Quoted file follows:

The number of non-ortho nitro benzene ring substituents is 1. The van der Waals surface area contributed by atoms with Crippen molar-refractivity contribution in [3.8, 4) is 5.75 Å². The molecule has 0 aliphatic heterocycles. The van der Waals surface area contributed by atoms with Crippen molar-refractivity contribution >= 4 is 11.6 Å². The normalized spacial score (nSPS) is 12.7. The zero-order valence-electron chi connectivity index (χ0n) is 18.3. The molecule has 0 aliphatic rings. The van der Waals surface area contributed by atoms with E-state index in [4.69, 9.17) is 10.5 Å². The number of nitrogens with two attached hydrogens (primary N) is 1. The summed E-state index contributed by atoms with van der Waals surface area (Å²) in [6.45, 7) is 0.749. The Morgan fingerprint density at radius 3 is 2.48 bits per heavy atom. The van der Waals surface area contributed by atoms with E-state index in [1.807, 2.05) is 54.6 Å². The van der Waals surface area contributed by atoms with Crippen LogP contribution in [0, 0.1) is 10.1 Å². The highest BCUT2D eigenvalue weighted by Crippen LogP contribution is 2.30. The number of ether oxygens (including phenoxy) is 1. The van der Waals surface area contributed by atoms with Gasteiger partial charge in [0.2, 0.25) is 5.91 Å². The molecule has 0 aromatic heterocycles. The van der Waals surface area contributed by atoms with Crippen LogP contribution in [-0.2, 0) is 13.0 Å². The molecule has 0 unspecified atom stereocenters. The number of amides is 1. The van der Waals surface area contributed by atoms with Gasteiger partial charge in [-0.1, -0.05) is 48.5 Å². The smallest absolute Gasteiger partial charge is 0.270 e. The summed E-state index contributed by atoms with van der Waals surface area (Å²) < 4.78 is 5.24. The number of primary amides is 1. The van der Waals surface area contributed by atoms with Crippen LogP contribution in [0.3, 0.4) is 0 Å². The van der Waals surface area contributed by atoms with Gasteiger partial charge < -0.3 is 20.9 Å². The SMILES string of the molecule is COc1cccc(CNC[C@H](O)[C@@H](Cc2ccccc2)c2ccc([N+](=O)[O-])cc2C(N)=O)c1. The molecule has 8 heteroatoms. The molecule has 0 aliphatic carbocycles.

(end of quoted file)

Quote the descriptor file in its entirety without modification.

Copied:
The number of non-ortho nitro benzene ring substituents is 1. The van der Waals surface area contributed by atoms with Crippen molar-refractivity contribution in [3.8, 4) is 5.75 Å². The molecule has 0 aliphatic heterocycles. The van der Waals surface area contributed by atoms with Crippen molar-refractivity contribution >= 4 is 11.6 Å². The normalized spacial score (nSPS) is 12.7. The zero-order valence-electron chi connectivity index (χ0n) is 18.3. The molecule has 0 aliphatic rings. The van der Waals surface area contributed by atoms with E-state index in [4.69, 9.17) is 10.5 Å². The number of nitrogens with two attached hydrogens (primary N) is 1. The summed E-state index contributed by atoms with van der Waals surface area (Å²) in [6.45, 7) is 0.749. The Morgan fingerprint density at radius 3 is 2.48 bits per heavy atom. The van der Waals surface area contributed by atoms with E-state index in [1.807, 2.05) is 54.6 Å². The van der Waals surface area contributed by atoms with Crippen LogP contribution in [0, 0.1) is 10.1 Å². The highest BCUT2D eigenvalue weighted by Crippen LogP contribution is 2.30. The number of ether oxygens (including phenoxy) is 1. The van der Waals surface area contributed by atoms with Gasteiger partial charge in [0.2, 0.25) is 5.91 Å². The molecule has 0 aromatic heterocycles. The van der Waals surface area contributed by atoms with Crippen LogP contribution in [-0.2, 0) is 13.0 Å². The molecule has 0 unspecified atom stereocenters. The number of amides is 1. The van der Waals surface area contributed by atoms with Gasteiger partial charge in [-0.1, -0.05) is 48.5 Å². The smallest absolute Gasteiger partial charge is 0.270 e. The summed E-state index contributed by atoms with van der Waals surface area (Å²) < 4.78 is 5.24. The number of primary amides is 1. The van der Waals surface area contributed by atoms with Crippen LogP contribution in [0.3, 0.4) is 0 Å². The van der Waals surface area contributed by atoms with Gasteiger partial charge < -0.3 is 20.9 Å². The SMILES string of the molecule is COc1cccc(CNC[C@H](O)[C@@H](Cc2ccccc2)c2ccc([N+](=O)[O-])cc2C(N)=O)c1. The molecule has 8 heteroatoms. The molecule has 0 aliphatic carbocycles.